As the Summer turns to Fall and the leaves begin to change, the focus in the baseball world shifts from the dog days of Summer to the scintillating pennant chases. However, elsewhere in the baseball world, monumental news occurred.
The New Jersey Jackals of the independent Frontier League announced they would move their home games to the soon-to-be revitalized Hinchliffe Stadium in Paterson, New Jersey. Hinchliffe Stadium is one of three former Negro League ballparks still standing with the other two being Birmingham’s Rickwood Field and Jacksonville’s J.P. Small Stadium. Hinchliffe was the home of the New York Black Yankees and saw baseball greats such as Josh Gibson, Larry Doby, and Oscar Charleston take the field.
Hinchliffe Stadium returned to the limelight as former MLB All-Star Harold Reynolds advocated for a “Field of Dreams” type game at the former home of the New York Black Yankees. Yet, why let MLB teams be the only ones to take in the historic landmark?
Hinchliffe Stadium also has a proud football history as it was home to the Paterson Panthers of the American Pro Football Association and the American Football League from 1936-1942 and 1946-1950. The stadium also hosted games featuring the Portsmouth Spartans (now the Detroit Lions), the New York Giants, and the Brooklyn Dodgers of the NFL along with numerous local high school games.
Continuing Hinchliffe Stadium’s rich history as a football venue makes just as much of a difference as bringing back baseball to the venue and what better way to do this than to bring an HBCU Classic to the area? Let’s call it the “Black Yankees Classic.”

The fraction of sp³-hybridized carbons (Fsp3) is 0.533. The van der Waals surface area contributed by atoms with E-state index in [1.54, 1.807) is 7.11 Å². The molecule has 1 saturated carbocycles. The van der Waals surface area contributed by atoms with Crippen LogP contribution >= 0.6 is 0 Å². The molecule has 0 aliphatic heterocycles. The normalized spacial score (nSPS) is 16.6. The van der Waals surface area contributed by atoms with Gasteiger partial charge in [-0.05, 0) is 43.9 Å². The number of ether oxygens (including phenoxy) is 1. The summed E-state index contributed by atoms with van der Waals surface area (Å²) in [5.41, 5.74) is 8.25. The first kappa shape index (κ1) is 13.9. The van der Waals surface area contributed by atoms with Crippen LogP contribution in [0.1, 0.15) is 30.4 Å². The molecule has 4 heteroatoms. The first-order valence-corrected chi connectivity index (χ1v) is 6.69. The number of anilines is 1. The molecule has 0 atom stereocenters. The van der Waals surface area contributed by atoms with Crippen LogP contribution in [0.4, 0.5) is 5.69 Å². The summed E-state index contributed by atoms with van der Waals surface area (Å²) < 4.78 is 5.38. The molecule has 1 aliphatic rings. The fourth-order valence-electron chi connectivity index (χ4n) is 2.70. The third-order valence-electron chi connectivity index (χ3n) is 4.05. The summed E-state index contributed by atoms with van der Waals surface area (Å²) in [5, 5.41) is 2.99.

There are a few ideal teams to play in a game at Paterson’s Negro League Stadium. The MEAC’s three mid-Atlantic schools, Howard, Morgan State, and Delaware State are all about a couple of hours away from Paterson. Howard just drew over 35,000 in last weekend’s HBCUNY Classic against Morehouse at MetLife Stadium. Having an all-MEAC affair would be huge for a conference lacking the flagship classics the SWAC has.
Philadelphia’s Lincoln University is also an ideal school for the game. Lincoln’s recruiting could use the boost of playing regularly in a culturally important game as they continue to struggle in the CIAA. Lincoln also makes a lot of sense considering Philadelphia was home to the Philadelphia Stars, a longtime member of the Negro National League.
With that in mind, another route the “Black Yankees Classic” can take is featuring HBCUs from former Negro League cities as a homage to Hinchliffe Stadium’s history. Notable HBCUs that would fit this criterion include Tennessee State (Nashville Elite Giants), Edward Waters (Jacksonville Red Caps), Morehouse and Clark Atlanta (Atlanta Black Crackers), and Texas Southern (Houston Eagles). This would be a fitting crossover of both football and baseball.
HBCU classics come and go. However, a game at Hinchliffe has the cultural and historical significance to last and keep the legacy of not only HBCU football but Negro League history alive.